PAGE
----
Allison Road Kickstarter Cancelled But The Game's Not Dead

Lilith Ltd. has announced that they're cancelling the Kickstarter campaign for their horror game Allison Road. This isn't bad news, though.

The reason Lilith ended the crowdfunding campaign is that they're not going to be self-publishing Allison Road anymore. Instead, the studio is being acquired by Team17:

We are delighted to announce that we will be joining Team17’s highly successful games label.If you don’t know who Team17 are, they are most known for their Worms franchise, however, they run a fully independent games label. For us it’s an incredible opportunity to be part of a label that looks after not only such a massive gaming franchise, but also supports developers like Playtonic,Mouldy Toof and many others.Working with Team17 will give us the chance to make our game unhindered creatively, but at the same time will give us the resources, support and experience that only a 25 year old studio can give.

Kickstarter backers had been offered several in-game rewards, including an exclusive mystery game. Lilith Ltd. said that they're looking into ways to keep players "involved in the game" outside of Kickstarter but didn't have any specific plans to share yet.

Allison Road is a first-person horror adventure with virtual reality support. The player wakes up in a home with amnesia and must find out what happened to their family. All the while, they're being stalked by someone or some thing. You have to explore the home to gather clues while avoiding unwanted attention. There have been ample comparisons to P.T., the demo for cancelled game Silent Hills.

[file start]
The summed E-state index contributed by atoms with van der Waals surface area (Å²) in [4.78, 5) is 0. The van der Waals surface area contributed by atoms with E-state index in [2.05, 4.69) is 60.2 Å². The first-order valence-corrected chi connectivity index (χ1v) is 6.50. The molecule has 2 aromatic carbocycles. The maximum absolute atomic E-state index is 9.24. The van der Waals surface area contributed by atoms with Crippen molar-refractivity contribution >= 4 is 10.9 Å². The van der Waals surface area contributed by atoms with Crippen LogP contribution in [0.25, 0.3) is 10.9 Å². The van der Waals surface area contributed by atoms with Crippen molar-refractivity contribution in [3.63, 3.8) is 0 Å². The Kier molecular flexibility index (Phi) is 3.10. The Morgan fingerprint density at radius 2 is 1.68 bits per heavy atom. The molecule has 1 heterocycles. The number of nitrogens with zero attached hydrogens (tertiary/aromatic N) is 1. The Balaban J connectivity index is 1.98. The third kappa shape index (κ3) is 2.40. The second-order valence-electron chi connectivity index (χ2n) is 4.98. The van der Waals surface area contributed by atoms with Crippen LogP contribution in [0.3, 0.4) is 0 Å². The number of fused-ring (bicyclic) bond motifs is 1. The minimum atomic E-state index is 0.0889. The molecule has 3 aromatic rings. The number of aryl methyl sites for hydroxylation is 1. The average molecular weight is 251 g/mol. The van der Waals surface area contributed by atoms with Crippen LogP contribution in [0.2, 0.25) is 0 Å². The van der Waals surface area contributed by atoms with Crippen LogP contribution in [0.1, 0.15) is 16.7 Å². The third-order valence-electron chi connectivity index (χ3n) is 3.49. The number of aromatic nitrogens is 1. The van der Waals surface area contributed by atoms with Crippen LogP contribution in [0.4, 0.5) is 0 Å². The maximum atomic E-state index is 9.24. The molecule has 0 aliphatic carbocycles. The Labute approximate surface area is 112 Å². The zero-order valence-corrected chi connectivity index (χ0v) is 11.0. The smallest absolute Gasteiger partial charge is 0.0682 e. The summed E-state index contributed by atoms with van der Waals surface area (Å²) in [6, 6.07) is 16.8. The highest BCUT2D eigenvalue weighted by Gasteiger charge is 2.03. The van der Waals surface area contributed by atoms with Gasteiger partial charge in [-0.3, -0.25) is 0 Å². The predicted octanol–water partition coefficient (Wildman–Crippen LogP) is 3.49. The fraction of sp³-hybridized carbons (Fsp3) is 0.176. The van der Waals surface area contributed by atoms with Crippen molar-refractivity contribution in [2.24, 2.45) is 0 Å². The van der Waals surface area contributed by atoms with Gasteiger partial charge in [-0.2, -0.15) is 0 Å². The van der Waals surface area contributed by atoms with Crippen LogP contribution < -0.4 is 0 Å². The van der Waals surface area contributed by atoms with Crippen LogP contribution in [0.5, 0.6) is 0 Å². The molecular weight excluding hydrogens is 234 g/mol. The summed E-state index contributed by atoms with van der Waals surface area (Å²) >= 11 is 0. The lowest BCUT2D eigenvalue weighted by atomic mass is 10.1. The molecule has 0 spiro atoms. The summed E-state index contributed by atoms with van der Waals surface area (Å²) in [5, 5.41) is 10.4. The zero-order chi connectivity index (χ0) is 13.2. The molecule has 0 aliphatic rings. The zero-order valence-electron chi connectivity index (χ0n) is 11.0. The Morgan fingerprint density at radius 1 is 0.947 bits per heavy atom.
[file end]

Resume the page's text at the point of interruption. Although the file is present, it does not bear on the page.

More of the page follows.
Lilith Ltd. said that there's not enough story-driven horror out there. Their game aims to fill the void previously occupied by games like Resident Evil, Silent Hill 2 and the first Dead Space:

These days it seems that horror games are more about style over substance and little to no narrative. Whereas we are going to return to the roots of true psychological horror.

I can understand why Allison Road's developers would decide to go with a publisher rather than continue their campaign. It does reduce the uncertainty of the project. For example, there's no telling whether Allison Road's Kickstarter would have hit its goal. The campaign was still about £100,000 short of its main goal when they cancelled it.

Allison Road was initially targeted for a December 2016 release. We'll see if that changes now that Team17 is taking over as publisher.